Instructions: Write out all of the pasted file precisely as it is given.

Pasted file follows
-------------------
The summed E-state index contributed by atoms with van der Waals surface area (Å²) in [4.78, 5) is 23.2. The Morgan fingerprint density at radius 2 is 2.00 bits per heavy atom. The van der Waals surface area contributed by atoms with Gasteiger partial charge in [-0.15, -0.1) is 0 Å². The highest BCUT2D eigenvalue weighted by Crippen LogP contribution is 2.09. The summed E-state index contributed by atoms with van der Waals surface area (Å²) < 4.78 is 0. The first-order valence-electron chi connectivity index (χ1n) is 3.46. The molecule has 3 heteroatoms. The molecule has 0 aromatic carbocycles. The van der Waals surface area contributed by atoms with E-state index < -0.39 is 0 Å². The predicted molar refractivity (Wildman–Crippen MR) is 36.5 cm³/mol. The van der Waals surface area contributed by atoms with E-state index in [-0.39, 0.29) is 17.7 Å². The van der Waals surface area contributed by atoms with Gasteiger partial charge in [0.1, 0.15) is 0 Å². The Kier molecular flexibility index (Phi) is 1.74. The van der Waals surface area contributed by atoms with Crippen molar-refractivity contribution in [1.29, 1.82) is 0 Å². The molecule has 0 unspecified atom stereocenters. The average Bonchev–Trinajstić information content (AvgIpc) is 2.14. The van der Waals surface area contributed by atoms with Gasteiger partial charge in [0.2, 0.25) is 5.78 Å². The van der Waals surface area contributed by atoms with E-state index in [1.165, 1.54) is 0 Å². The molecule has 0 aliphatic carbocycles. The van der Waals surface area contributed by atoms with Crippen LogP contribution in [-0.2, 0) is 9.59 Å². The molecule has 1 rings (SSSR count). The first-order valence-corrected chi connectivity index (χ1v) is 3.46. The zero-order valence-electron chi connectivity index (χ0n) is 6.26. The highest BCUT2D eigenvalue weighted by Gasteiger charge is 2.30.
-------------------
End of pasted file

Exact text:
The summed E-state index contributed by atoms with van der Waals surface area (Å²) in [4.78, 5) is 23.2. The Morgan fingerprint density at radius 2 is 2.00 bits per heavy atom. The van der Waals surface area contributed by atoms with Gasteiger partial charge in [-0.15, -0.1) is 0 Å². The highest BCUT2D eigenvalue weighted by Crippen LogP contribution is 2.09. The summed E-state index contributed by atoms with van der Waals surface area (Å²) < 4.78 is 0. The first-order valence-electron chi connectivity index (χ1n) is 3.46. The molecule has 3 heteroatoms. The molecule has 0 aromatic carbocycles. The van der Waals surface area contributed by atoms with E-state index < -0.39 is 0 Å². The predicted molar refractivity (Wildman–Crippen MR) is 36.5 cm³/mol. The van der Waals surface area contributed by atoms with E-state index in [-0.39, 0.29) is 17.7 Å². The van der Waals surface area contributed by atoms with Gasteiger partial charge in [0.1, 0.15) is 0 Å². The Kier molecular flexibility index (Phi) is 1.74. The van der Waals surface area contributed by atoms with Crippen molar-refractivity contribution in [1.29, 1.82) is 0 Å². The molecule has 0 unspecified atom stereocenters. The average Bonchev–Trinajstić information content (AvgIpc) is 2.14. The van der Waals surface area contributed by atoms with Gasteiger partial charge in [0.2, 0.25) is 5.78 Å². The van der Waals surface area contributed by atoms with E-state index in [1.165, 1.54) is 0 Å². The molecule has 0 aliphatic carbocycles. The van der Waals surface area contributed by atoms with Crippen LogP contribution in [-0.2, 0) is 9.59 Å². The molecule has 1 rings (SSSR count). The first-order valence-corrected chi connectivity index (χ1v) is 3.46. The zero-order valence-electron chi connectivity index (χ0n) is 6.26. The highest BCUT2D eigenvalue weighted by Gasteiger charge is 2.30.